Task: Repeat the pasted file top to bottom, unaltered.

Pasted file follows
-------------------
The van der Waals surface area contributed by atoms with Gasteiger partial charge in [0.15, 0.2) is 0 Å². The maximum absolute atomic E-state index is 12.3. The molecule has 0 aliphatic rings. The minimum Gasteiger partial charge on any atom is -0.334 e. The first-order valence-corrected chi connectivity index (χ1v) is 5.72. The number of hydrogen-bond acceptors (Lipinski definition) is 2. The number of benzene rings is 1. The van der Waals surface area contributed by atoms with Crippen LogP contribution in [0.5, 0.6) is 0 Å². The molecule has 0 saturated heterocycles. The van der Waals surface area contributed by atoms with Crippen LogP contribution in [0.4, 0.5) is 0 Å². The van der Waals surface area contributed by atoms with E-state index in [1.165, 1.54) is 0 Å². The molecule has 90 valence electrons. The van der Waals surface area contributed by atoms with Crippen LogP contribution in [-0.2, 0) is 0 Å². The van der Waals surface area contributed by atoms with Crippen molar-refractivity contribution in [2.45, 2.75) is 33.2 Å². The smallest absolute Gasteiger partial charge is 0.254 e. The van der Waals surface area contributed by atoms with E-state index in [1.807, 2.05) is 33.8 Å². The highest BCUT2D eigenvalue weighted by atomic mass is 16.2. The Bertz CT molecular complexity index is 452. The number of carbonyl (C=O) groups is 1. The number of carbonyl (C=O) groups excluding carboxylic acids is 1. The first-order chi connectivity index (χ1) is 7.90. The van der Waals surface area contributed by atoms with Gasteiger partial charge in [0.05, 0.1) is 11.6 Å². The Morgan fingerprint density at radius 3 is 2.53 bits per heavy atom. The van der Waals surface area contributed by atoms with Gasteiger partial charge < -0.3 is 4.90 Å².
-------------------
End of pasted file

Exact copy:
The van der Waals surface area contributed by atoms with Gasteiger partial charge in [0.15, 0.2) is 0 Å². The maximum absolute atomic E-state index is 12.3. The molecule has 0 aliphatic rings. The minimum Gasteiger partial charge on any atom is -0.334 e. The first-order valence-corrected chi connectivity index (χ1v) is 5.72. The number of hydrogen-bond acceptors (Lipinski definition) is 2. The number of benzene rings is 1. The van der Waals surface area contributed by atoms with Crippen LogP contribution in [0.5, 0.6) is 0 Å². The molecule has 0 saturated heterocycles. The van der Waals surface area contributed by atoms with Crippen LogP contribution in [0.4, 0.5) is 0 Å². The van der Waals surface area contributed by atoms with E-state index in [1.165, 1.54) is 0 Å². The molecule has 90 valence electrons. The van der Waals surface area contributed by atoms with Crippen LogP contribution in [-0.2, 0) is 0 Å². The van der Waals surface area contributed by atoms with Crippen molar-refractivity contribution in [2.45, 2.75) is 33.2 Å². The smallest absolute Gasteiger partial charge is 0.254 e. The van der Waals surface area contributed by atoms with E-state index in [1.807, 2.05) is 33.8 Å². The highest BCUT2D eigenvalue weighted by atomic mass is 16.2. The Bertz CT molecular complexity index is 452. The number of carbonyl (C=O) groups is 1. The number of carbonyl (C=O) groups excluding carboxylic acids is 1. The first-order chi connectivity index (χ1) is 7.90. The van der Waals surface area contributed by atoms with Gasteiger partial charge in [0.05, 0.1) is 11.6 Å². The Morgan fingerprint density at radius 3 is 2.53 bits per heavy atom. The van der Waals surface area contributed by atoms with Gasteiger partial charge < -0.3 is 4.90 Å².